Geek Squad

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ibetyouluvthis

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Apr 19, 2007
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I want to work for the geek squad at a best buy.
Anyone know how to get in? Tips? suggestions?
 
Joined
Oct 31, 2005
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I worked for Geek Squad for a number of years during college.

Words of wisdom:
It takes a lot of flak from the gearheads here, but if you're good at IT-related stuff, it's an absolutely spectacular environment to learn how to fix virtually any PC problem. It's just the sheer volume and variety of computers you work on that really cinches it as a great place to build your skills. Contrarily, if you are disinterested and just looking for a place that pays well, which is the case with about 70% of agents, you will come to represent everything everyone hates about GS. You also can't be afraid to offer someone a $300 service, especially when you know you could do it privately for $60. I always cringed at our pricing, but it is what it is.
If you don't have passion for IT, good manners, and fairly thick skin, ditch the idea while you still can because you will hate it and customers will hate you. Otherwise, it will be a very rewarding experience and your knowledge of IT will impress the hell out of companies you interview for in the future. (I just interviewed for a help desk job and was offered the Network Admin spot. I impressed the hell out of them and I attribute it to my time spent at GS.)

THAT SAID:
You should start by applying at an in-store kiosk instead of the website. During my time there I heard HR say a few times that internet applications are occasionally lost, which would be bad for you. See if you can find the store manager or HR controller while you're in the store. (Don't be afraid to ask a GS agent to speak with the manager or HR person, they won't care.) Just tell them you've applied to work for the store precinct and if there's a spot open you'd love to come in and speak with them. Leave an impression and be charismatic; that is a good half of the job you're applying for.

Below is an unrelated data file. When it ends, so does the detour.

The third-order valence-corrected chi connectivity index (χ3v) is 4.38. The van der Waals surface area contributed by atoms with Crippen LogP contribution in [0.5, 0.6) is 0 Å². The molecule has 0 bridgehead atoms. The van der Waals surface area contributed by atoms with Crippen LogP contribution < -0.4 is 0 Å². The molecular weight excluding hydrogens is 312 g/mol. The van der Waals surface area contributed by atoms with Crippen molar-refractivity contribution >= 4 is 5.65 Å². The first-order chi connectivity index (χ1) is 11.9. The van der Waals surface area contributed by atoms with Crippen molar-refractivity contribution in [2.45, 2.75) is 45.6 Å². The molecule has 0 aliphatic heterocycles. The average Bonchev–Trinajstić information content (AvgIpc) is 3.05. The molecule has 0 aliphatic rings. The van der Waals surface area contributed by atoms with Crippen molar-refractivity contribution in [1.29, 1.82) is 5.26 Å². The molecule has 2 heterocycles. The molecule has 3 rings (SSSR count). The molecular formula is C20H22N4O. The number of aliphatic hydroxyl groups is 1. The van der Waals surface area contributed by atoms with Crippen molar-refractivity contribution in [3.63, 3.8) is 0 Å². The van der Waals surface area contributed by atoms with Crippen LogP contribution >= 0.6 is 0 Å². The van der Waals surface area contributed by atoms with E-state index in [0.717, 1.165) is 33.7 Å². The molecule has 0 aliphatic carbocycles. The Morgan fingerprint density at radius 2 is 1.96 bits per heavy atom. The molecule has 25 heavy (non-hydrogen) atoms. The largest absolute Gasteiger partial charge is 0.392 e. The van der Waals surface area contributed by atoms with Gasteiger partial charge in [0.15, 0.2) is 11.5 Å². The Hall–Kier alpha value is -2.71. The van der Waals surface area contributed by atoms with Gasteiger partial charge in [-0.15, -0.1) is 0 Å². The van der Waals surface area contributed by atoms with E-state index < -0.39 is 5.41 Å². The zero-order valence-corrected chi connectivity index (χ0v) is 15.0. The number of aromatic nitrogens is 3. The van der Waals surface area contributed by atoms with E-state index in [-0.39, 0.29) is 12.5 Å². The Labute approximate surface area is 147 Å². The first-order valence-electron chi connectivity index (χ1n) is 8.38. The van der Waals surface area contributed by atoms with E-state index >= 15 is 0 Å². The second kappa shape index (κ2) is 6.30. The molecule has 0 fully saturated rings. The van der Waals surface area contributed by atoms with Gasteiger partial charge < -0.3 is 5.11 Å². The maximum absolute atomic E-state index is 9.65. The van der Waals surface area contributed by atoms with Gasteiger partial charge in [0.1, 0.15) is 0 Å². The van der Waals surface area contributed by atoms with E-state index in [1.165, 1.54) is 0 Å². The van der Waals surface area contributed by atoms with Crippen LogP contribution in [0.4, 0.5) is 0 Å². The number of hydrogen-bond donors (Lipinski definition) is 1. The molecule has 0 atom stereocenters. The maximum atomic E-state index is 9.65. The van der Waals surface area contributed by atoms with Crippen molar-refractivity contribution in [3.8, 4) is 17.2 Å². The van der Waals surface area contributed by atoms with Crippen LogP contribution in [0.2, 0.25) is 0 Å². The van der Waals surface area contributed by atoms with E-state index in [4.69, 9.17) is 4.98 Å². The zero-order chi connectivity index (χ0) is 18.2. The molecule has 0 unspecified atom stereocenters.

During the interview:
You should know how to respond to scenario questions, like "What would you do if a machine wasn't booting?" And you need specifics; what diagnostic tool you would use and perhaps an anecdotal story to back up your knowledge. Do what you can to demonstrate intuition.

When they ask what you do in your free time, play the role. Say you read Slashdot and post on tech support forums. Do NOT say you just like to play around on your computer; that's the answer we heard from everyone whose knowledge was rudimentary at best. (That didn't stop the stupid store manager from hiring them though :p)

Ask what software utilities they use, and ask questions about them. Ask if they use a preinstallation environment. (They do; it's called MRI PE.) Engage your interviewer. If you need to develop familiarity before the interview, here's a quick list of GS-approved utilities:
Hard Drive diagnostic: WD Data Lifeguard, Hitachi DFT, Seagate Seatools
Spyware: HJT, Spybot, Spysweeper, Ad-Aware
Antivirus: McAfee Command-Line, F-Prot, Trend Micro Command-Line, Ewido
Memory: Memtest86
Other: PC-CHECK (tests all hardware)

Develop a familiarity with those, so when the interviewer asks if you're familiar with them you can say "damn straight"

Hope that helps!
 

ibetyouluvthis

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Apr 19, 2007
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RedHelix, thank you for your fine words of wisdom and encouragement. I couldnt have asked for a better reply. Thank you. :)
 
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Mar 31, 2008
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I don't know where you guys are at but our local geeksquad is a bunch of baffoons.

They have NO clue what they're talking about half the time and I know seperate people who's computers were crashed entirely because of them.

So I guess there's an upside and downside. But I would say if you really know what you're doing, go for it.
 

DoubleHelix

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Dec 9, 2004
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You also can't be afraid to offer someone a $300 service, especially when you know you could do it privately for $60. I always cringed at our pricing, but it is what it is.
That would be the problem with tech support today. As long as people are willing to do the work for nothing or next to nothing, the industry will not attract experienced, talented individuals.